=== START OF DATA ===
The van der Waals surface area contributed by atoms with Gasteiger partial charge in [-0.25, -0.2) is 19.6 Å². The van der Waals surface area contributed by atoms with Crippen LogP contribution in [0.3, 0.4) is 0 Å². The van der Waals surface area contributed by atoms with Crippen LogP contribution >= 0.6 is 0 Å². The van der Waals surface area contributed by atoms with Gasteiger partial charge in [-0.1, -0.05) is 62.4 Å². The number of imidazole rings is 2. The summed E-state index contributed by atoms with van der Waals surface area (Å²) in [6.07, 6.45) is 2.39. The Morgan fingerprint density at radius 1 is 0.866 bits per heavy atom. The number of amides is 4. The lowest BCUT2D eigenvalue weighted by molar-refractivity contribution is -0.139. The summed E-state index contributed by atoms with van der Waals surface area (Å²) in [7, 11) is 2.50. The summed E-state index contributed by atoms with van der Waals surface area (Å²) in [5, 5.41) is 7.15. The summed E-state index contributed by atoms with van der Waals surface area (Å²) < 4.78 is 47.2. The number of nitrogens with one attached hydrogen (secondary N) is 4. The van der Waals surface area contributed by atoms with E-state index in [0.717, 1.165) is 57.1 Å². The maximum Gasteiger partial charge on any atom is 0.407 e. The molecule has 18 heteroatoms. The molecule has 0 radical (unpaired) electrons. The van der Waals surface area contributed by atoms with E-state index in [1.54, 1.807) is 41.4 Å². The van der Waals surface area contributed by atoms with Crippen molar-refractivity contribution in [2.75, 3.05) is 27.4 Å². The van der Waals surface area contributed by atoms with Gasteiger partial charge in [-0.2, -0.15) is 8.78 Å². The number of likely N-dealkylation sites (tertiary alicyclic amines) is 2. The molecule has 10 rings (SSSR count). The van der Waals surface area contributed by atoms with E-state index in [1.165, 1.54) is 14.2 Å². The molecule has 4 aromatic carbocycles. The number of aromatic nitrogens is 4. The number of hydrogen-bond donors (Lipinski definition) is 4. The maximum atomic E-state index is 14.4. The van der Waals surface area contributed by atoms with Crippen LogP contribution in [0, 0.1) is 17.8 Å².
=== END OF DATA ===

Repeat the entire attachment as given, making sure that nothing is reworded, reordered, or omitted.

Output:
The van der Waals surface area contributed by atoms with Gasteiger partial charge in [-0.25, -0.2) is 19.6 Å². The van der Waals surface area contributed by atoms with Crippen LogP contribution in [0.3, 0.4) is 0 Å². The van der Waals surface area contributed by atoms with Crippen LogP contribution >= 0.6 is 0 Å². The van der Waals surface area contributed by atoms with Gasteiger partial charge in [-0.1, -0.05) is 62.4 Å². The number of imidazole rings is 2. The summed E-state index contributed by atoms with van der Waals surface area (Å²) in [6.07, 6.45) is 2.39. The Morgan fingerprint density at radius 1 is 0.866 bits per heavy atom. The number of amides is 4. The lowest BCUT2D eigenvalue weighted by molar-refractivity contribution is -0.139. The summed E-state index contributed by atoms with van der Waals surface area (Å²) in [7, 11) is 2.50. The summed E-state index contributed by atoms with van der Waals surface area (Å²) in [5, 5.41) is 7.15. The summed E-state index contributed by atoms with van der Waals surface area (Å²) < 4.78 is 47.2. The number of nitrogens with one attached hydrogen (secondary N) is 4. The van der Waals surface area contributed by atoms with E-state index in [0.717, 1.165) is 57.1 Å². The maximum Gasteiger partial charge on any atom is 0.407 e. The molecule has 18 heteroatoms. The molecule has 0 radical (unpaired) electrons. The van der Waals surface area contributed by atoms with E-state index in [1.54, 1.807) is 41.4 Å². The van der Waals surface area contributed by atoms with Crippen molar-refractivity contribution in [2.75, 3.05) is 27.4 Å². The van der Waals surface area contributed by atoms with Gasteiger partial charge in [-0.2, -0.15) is 8.78 Å². The number of likely N-dealkylation sites (tertiary alicyclic amines) is 2. The molecule has 10 rings (SSSR count). The van der Waals surface area contributed by atoms with E-state index in [1.165, 1.54) is 14.2 Å². The molecule has 4 aromatic carbocycles. The number of aromatic nitrogens is 4. The number of hydrogen-bond donors (Lipinski definition) is 4. The maximum atomic E-state index is 14.4. The van der Waals surface area contributed by atoms with Crippen LogP contribution in [0, 0.1) is 17.8 Å².